Emerson Exchange

Nail a Speech, Launch a Career

The Secret Formula for an Effective Presentation

Emex11 Live News Banner

By Paul Studebaker, Editor in Chief, SustainablePlant.com

Like King George VI, "Engineers are terrible presenters," asserted Dave Beckmann to a packed room in Tuesday afternoon's workshop, "Nail a Speech, Launch a Career," at this week's Emerson Global Users Exchange in Nashville. If you want to convince your boss to fund your project, your peers to admire your work, or a customer to buy your product, Beckmann, an active preacher and retired Emerson marketing expert, offered do's, don'ts, and a sure-fire formula for an effective presentation.

Every good speech has three aspects: its elements, its construction and its delivery. And there should be three elements. First, start with an illustration that everyone can relate to. "Make it something simple and memorable that captivates us," Beckmann says.

Then make three points. "Always three," he says. "People are wired to remember three things." They should introduce an antagonist—the adversity to be overcome, the problem to be solved. "For Apple, it's the PC Guy. For Emerson today, perhaps it's 'complexity.'" The points should provide an answer to the antagonist, problem or dilemma, and they should make a call to action.

Finally, bring the presentation to a conclusion, usually by coming back to the opening scenario. "It's a classic, all-time, sure-thing approach," Beckmann says.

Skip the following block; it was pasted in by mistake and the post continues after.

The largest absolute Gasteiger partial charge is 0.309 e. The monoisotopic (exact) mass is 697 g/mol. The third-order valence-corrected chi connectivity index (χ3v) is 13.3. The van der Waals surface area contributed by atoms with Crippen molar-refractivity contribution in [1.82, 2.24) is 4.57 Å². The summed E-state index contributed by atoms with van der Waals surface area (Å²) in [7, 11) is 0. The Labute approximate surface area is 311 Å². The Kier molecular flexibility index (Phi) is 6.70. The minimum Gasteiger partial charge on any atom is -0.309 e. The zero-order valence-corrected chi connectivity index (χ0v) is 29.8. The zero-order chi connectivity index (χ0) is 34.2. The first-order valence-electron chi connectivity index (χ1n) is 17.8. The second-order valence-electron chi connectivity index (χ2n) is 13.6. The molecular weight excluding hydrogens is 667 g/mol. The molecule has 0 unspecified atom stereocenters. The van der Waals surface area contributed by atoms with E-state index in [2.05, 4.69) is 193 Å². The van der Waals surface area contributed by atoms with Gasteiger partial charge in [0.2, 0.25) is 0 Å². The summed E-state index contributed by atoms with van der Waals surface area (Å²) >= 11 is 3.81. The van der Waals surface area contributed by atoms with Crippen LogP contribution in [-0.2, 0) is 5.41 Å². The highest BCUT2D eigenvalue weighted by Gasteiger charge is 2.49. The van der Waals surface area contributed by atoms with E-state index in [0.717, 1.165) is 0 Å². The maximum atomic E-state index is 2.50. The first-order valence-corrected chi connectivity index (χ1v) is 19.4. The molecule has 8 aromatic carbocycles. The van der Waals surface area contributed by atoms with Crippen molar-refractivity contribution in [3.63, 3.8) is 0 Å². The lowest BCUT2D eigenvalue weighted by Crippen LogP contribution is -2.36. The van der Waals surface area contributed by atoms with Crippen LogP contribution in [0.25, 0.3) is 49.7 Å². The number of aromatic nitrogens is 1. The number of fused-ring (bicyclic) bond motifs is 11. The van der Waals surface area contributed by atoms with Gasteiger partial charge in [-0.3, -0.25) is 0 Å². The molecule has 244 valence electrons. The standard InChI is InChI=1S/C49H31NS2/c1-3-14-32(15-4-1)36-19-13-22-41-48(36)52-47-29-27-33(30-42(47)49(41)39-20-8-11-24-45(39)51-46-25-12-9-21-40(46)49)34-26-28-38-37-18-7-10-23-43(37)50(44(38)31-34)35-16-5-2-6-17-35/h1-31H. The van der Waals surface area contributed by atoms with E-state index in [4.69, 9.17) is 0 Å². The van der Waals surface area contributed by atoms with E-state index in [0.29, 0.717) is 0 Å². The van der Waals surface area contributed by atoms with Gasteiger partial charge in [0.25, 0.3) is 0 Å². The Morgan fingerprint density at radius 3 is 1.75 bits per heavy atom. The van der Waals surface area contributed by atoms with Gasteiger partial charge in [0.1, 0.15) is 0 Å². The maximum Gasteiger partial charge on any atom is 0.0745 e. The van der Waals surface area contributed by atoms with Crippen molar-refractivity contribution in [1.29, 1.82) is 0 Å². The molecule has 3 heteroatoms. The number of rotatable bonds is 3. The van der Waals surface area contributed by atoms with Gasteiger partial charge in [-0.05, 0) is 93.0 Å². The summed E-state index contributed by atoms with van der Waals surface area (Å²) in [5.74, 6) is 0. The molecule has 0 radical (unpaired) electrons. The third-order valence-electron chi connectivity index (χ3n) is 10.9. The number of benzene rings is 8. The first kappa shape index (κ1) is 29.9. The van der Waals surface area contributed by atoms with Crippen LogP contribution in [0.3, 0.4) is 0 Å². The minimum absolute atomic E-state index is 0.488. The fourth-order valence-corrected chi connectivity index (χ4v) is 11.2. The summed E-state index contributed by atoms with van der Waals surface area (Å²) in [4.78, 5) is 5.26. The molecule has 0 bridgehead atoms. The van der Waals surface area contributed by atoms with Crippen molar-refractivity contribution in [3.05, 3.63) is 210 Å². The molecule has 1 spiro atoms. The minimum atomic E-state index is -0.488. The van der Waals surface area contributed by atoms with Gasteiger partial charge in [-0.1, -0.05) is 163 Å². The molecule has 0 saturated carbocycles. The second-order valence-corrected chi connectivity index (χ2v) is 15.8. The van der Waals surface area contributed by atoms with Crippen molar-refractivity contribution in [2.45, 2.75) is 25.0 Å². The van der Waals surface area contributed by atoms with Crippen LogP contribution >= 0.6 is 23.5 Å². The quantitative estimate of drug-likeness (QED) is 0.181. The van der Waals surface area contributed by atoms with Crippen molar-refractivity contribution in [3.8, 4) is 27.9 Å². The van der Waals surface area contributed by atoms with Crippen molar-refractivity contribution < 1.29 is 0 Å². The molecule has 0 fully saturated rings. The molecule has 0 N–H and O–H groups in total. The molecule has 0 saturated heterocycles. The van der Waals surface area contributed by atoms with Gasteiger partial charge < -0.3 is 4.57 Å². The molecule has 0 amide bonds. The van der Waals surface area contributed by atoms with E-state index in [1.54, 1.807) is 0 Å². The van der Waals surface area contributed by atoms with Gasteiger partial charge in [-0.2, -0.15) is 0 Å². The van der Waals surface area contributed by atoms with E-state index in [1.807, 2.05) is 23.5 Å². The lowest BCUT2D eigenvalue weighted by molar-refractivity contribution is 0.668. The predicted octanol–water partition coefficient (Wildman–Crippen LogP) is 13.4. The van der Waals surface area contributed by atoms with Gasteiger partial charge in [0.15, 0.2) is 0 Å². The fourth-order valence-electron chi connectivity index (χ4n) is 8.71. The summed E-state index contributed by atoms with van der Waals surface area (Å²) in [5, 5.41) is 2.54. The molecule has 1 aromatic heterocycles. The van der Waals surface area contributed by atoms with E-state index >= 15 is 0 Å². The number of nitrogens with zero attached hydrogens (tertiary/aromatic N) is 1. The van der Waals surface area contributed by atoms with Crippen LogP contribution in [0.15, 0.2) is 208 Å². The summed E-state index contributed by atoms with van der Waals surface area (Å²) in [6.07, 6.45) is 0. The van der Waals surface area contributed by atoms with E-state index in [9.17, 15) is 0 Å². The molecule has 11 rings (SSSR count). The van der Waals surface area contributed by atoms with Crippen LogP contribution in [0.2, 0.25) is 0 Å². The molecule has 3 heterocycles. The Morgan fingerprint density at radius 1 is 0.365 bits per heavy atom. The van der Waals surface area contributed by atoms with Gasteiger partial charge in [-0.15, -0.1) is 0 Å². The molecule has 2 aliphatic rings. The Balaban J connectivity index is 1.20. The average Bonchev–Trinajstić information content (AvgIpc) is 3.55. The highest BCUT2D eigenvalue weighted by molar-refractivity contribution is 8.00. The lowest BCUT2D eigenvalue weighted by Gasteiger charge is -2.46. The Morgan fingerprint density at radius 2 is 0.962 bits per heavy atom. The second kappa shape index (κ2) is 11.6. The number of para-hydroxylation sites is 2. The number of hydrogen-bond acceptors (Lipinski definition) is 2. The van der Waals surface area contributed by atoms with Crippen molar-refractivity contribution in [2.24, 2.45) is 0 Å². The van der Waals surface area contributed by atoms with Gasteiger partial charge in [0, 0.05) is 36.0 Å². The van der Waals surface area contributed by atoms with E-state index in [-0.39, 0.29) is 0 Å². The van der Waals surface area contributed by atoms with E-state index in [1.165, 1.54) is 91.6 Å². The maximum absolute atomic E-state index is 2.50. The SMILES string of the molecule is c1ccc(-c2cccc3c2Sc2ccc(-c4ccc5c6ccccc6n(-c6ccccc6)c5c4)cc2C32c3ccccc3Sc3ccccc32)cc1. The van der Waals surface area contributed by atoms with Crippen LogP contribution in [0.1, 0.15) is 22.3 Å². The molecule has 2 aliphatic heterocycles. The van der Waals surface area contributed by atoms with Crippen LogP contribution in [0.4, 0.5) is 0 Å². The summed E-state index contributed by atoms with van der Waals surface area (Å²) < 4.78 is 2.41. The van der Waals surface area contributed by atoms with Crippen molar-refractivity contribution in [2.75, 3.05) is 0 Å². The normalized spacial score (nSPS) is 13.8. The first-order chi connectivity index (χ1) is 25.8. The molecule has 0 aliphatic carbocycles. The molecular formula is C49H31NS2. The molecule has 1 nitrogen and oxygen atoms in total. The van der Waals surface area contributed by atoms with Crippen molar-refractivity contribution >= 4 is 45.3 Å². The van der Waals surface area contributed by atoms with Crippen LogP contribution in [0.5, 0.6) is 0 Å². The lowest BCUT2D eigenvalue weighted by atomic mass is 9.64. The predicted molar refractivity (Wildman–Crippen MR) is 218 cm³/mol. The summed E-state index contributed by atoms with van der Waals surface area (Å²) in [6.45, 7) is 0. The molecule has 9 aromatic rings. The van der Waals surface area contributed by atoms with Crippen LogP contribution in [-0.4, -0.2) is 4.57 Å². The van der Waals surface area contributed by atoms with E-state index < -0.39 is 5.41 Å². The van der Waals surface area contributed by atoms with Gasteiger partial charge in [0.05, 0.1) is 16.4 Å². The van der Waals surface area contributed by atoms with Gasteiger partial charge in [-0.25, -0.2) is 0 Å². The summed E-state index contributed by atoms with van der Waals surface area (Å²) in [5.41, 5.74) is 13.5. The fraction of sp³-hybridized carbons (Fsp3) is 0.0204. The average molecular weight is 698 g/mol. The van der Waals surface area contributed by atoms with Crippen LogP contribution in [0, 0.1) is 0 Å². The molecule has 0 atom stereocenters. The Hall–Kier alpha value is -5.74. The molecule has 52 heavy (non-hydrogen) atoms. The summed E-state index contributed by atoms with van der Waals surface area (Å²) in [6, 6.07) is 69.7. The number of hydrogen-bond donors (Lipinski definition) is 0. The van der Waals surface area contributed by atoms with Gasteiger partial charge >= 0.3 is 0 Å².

But a simple structure doesn't mean preparing a presentation is quick and easy. "A speech is work," Beckmann says. "Don't think you can just gather some slides and throw it together." He's adamant that you write a script (15 hours), sketch the slides (five hours) and then build them (10 hours). "Every time you stand up and open your mouth, you're being judged." Don't agree to make a speech if you don't have time to do it right—a poor presentation will hurt your career more than a good one would help it. "Ask yourself why you're being asked to make the speech and write out that reason," he says.

As you work on the presentation, consider seven elements:

  1. Select a title that intrigues the audience and draws them in (like the title of this article).
  2. Write a passion statement—one sentence that coalesces your presentation—to guide you, even though you might not say it.
  3. The three key points.
  4. Illustrations: Tell a story for each point.
  5. "Bring real stuff," Beckmann says, "Something physical if you can. We are cursed by PowerPoints."
  6. Use testimonials to prove your points.
  7. Make a call to action.

While you're building your presentation, "Pay attention to attention span," Beckmann says. "The average human being can't concentrate for more than 10 minutes." Use videos to reengage them and illustrate your points. Keep slides simple and light on words.

When you're delivering the presentation, be careful not to inject throwaways like "you know," "uh" or "OK…" Listen to yourself, or have others listen to you to be sure.

Can you read your speech? "Sure," Beckmann says, "as long as you read it well." Never one to leave things to chance, Steve Jobs read one of his most famous speeches, his address to Stanford University's class of 2005.

Dress is not critical, said Beckmann in his khakis, striped shirt and argyle sweater-vest. But do consider the crowd and if it's conservative, "cover up your tattoos." He ended, as you might expect, on his opening note: "If a speech could make a king and save a country, I guarantee it could launch your career."